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Rahama Sadau: Setting Her Own Limits

By Beatrice Porbeni 10 September 2017   |   5:00 pm

“I was asked to play a lesbian and I just felt Rahama couldn’t do it.”

Most of my encounters with actresses are usually quite similar. They’re either divas or, well, humble divas. They usually walk in comfortably, generally at ease with all the strange faces on set and they come alive once the camera flashes away. Rahama Sadau is different. She exuded grace, fragility and is often quite shy as her voice is used sparingly when confronted.

Recognised as the queen of Kannywood, (Hausa, Northern film industry), Sadau built her reputation in the North, starting off with minor roles until she landed a role in Gani ga Wane alongside the popular Kannywood actor Ali Nuhu.

 

Last year, the young actress was kicked out of Kannywood after an onscreen hug in a Hausa music video alongside Jos-based pop star Classiq. The controversy, which made international headlines, saw Sadau condemned by the Motion Picture Practitioners of the Association of Nigeria. Hugging is a violation of the code of ethics in the Hausa movie industry. Subsequently, Sadau has ventured into Nollywood, where she has featured in several productions including, The Light Will Come, Super Story, Sons of the Caliphate and recently, the as yet unreleased movie The Accidental Spy, with Ramsey Nouah
The actress takes inspiration from Priyanka Chopra who transitions from Bollywood to Hollywood. Sadau talks about sharing similar ideals with Chopra when she says, “They don’t like her doing it but still they are proud of her.”

She further explains, “We have similar problems and are facing similar situations because at some point, they have to accept you and appreciate what you’re doing.”

Guardian Life caught up with the actress who talks about her Kannywood experience, rejecting roles and her transition into Nollywood.

If you weren’t an actress what would you be?
I would be a model, still in the industry

How was growing up in Kaduna?
It was a normal life, it has been very great and fantastic. I remember being a dancer in primary school and secondary school.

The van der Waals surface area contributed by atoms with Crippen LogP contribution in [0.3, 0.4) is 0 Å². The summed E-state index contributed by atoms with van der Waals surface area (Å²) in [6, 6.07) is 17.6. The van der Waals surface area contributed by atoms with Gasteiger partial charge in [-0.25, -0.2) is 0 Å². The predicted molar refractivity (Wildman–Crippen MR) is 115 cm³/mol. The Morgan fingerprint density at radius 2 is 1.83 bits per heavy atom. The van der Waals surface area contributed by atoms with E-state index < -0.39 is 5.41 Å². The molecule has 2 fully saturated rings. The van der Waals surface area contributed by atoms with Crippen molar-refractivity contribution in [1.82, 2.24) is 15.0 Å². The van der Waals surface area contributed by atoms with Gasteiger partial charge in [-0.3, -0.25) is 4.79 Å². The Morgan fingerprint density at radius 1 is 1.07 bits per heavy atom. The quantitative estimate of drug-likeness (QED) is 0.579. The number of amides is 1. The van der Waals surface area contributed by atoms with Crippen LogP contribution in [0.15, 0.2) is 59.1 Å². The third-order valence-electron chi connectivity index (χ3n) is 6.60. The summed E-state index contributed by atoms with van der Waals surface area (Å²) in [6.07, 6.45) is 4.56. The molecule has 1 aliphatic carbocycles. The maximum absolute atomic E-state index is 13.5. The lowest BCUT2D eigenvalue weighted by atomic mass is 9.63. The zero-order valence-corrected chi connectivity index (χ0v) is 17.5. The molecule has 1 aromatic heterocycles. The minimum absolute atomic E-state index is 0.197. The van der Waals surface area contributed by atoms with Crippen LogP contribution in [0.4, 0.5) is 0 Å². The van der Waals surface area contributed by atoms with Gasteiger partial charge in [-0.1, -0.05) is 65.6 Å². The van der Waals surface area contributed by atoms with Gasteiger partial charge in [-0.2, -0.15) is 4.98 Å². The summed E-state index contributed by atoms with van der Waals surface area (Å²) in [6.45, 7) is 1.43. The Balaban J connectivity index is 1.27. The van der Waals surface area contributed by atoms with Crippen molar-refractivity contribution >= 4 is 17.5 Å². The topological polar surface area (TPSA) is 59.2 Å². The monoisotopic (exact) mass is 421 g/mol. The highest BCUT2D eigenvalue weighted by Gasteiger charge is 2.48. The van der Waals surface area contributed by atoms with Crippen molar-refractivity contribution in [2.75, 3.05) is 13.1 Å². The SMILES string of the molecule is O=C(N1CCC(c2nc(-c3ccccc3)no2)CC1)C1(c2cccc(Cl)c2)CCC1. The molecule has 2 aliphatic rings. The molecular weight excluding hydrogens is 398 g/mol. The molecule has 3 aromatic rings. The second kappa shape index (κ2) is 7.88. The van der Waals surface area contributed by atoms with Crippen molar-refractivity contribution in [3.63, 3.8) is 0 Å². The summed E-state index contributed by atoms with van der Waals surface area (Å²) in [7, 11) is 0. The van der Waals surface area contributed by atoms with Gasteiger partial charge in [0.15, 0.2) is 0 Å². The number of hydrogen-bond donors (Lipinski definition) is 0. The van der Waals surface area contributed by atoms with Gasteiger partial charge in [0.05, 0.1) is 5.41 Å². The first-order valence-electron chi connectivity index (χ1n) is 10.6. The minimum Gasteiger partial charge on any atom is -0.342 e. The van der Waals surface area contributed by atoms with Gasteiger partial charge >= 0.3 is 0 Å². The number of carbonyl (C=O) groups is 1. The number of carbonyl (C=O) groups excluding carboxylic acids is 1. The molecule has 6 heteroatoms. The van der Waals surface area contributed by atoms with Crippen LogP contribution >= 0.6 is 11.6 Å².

You’re quite young, 23? When you started acting really early how did your parents and your community first take it? Were they supportive?
No, especially my mum, because they thought the industry is not a good place for a young girl like me. But she has still been supportive. No matter how they try to keep us away from our dreams she still tries to support us because she is afraid of us falling into the wrong hands but at some point she was like no and I pushed for it.

 

Tell us about your Kannywood experience
I started acting in the year 2013. So far it has been great and it was my starting point. I am really grateful for it, I am thankful for what it has made me become today. I have lived in Kaduna all my life. Whenever I travel to any other state it’s for work.

You were banned from Kannywood, how did it affect your career at the time?
Well, it’s a stepping stone, I am grateful because it has opened a lot of doors because a lot of people didn’t know me until the ban happened. It’s not something good but I think it was just meant to be.

Do you feel that you did something wrong or deserved to be banned?
No, I can’t just touch someone and then they say I did something wrong. I think your religion and faith is between you and God. I grew up as a northern lady, I know my limitations and I know what I can do as a northerner and a Muslim. What I did should be at the liberty of the artist who shouldn’t be banned.

Did you ever find yourself turning down a script because of certain things you couldn’t do?
Yes I have my limitations like I said, there are certain things I wouldn’t do because of where I come from and the religion I stand for. If I show that I am ignorant of things, I have family and I know what the people in the north are capable of, that’s why I am being careful.